Gongol.com Archives: March 2023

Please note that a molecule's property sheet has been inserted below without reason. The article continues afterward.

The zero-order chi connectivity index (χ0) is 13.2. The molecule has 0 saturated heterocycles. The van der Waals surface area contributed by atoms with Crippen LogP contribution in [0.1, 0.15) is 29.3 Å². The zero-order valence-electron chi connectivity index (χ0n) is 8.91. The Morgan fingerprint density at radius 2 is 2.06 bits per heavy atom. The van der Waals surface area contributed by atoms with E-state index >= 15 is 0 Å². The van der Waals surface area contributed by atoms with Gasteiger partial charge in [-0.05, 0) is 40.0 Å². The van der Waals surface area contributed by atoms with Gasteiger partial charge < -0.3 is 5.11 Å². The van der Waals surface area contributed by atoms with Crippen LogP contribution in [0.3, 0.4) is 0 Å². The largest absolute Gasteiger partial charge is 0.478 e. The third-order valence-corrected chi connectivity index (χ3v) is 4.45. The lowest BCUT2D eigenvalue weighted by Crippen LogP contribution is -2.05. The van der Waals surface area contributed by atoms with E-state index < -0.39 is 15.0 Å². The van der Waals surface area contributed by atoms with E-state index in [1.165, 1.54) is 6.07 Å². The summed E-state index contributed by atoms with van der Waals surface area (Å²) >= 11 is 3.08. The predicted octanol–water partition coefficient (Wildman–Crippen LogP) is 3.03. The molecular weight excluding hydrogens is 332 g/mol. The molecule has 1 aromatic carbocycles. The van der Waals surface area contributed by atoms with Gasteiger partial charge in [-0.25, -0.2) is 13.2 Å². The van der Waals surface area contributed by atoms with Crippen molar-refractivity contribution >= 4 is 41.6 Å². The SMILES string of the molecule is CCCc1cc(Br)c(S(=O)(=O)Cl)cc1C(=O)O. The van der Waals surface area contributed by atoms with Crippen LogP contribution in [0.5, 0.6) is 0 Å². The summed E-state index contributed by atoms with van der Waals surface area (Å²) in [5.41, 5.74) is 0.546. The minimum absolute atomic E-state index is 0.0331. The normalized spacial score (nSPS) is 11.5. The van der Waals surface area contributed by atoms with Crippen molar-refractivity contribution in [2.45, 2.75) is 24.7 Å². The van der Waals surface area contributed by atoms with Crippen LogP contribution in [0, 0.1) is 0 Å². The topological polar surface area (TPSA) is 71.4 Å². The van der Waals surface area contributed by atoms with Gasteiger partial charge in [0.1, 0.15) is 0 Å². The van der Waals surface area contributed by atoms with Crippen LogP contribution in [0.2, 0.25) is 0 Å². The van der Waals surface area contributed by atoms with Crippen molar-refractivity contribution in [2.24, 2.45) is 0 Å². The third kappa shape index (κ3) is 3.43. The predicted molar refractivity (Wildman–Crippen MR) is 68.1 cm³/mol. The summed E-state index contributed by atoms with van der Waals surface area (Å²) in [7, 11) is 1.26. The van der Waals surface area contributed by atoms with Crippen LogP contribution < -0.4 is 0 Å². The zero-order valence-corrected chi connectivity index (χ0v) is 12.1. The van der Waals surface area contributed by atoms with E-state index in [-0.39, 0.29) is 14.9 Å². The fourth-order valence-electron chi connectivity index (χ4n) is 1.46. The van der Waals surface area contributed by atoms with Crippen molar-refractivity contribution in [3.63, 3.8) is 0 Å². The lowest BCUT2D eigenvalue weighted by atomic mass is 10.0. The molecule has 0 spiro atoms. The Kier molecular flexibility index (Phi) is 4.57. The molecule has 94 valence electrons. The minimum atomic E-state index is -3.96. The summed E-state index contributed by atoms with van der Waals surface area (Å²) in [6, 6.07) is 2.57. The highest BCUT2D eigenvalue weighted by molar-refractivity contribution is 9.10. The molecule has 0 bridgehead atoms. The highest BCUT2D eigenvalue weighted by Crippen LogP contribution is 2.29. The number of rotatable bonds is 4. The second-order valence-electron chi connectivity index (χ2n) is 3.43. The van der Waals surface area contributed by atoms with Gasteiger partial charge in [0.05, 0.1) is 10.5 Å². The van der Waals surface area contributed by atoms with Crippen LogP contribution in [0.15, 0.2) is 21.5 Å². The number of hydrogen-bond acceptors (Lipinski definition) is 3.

Most people don't know very much about investing in general, or about stock valuations in particular. It's widely perceived to be one of those subjects that is "too hard", even though it really isn't. The perception is largely a problem of conflicting incentives: Those who understand the material often have vested interests in making it look hard. ■ Fortunately, the material itself isn't as hard as many of its purveyors make it out to be. And more significantly, success is often far more a product of well-regulated emotions than of raw intelligence. Warren Buffett laid it out quite plainly when he wrote of the "Superinvestors of Graham-and-Doddsville" nearly 40 years ago, and yet his lessons collected then are of scarcely any greater popularity today than they were when Ronald Reagan was President. ■ Unfortunately for many, the truly valuable lessons seem too boring, so instead they turn to where the action and excitement appear to be. And one of those places is on television, where people like Jim Cramer make loud noises surrogating for investing advice. Unfortunately, people take his advice -- like a recent recommendation to buy the stock of the banking company that was taken over by the FDIC over the weekend. ■ Taking advice on investing from the showmen on television is like watching "SportsCenter" to learn about health and fitness. It's just a bunch of action shots, with little or no relationship to the actual discipline required behind the scenes. ■ Conditions would be vastly better across the board if more people fundamentally understood that the basic enduring lessons of investing aren't especially complicated, that success is largely a matter of patience and risk endurance, and that the best formulas for investing success are almost excruciatingly boring. ■ Good financial advice generally makes for bad television. Louis Rukeyser knew how to deliver it right, but he was a rare talent, and even then, his style was cut loose by PBS two decades ago. But it would do us a lot of good to realize that excitement ought to be chased in places where the stakes are low -- like on the baseball diamond -- and not in the retirement plans of ordinary Americans.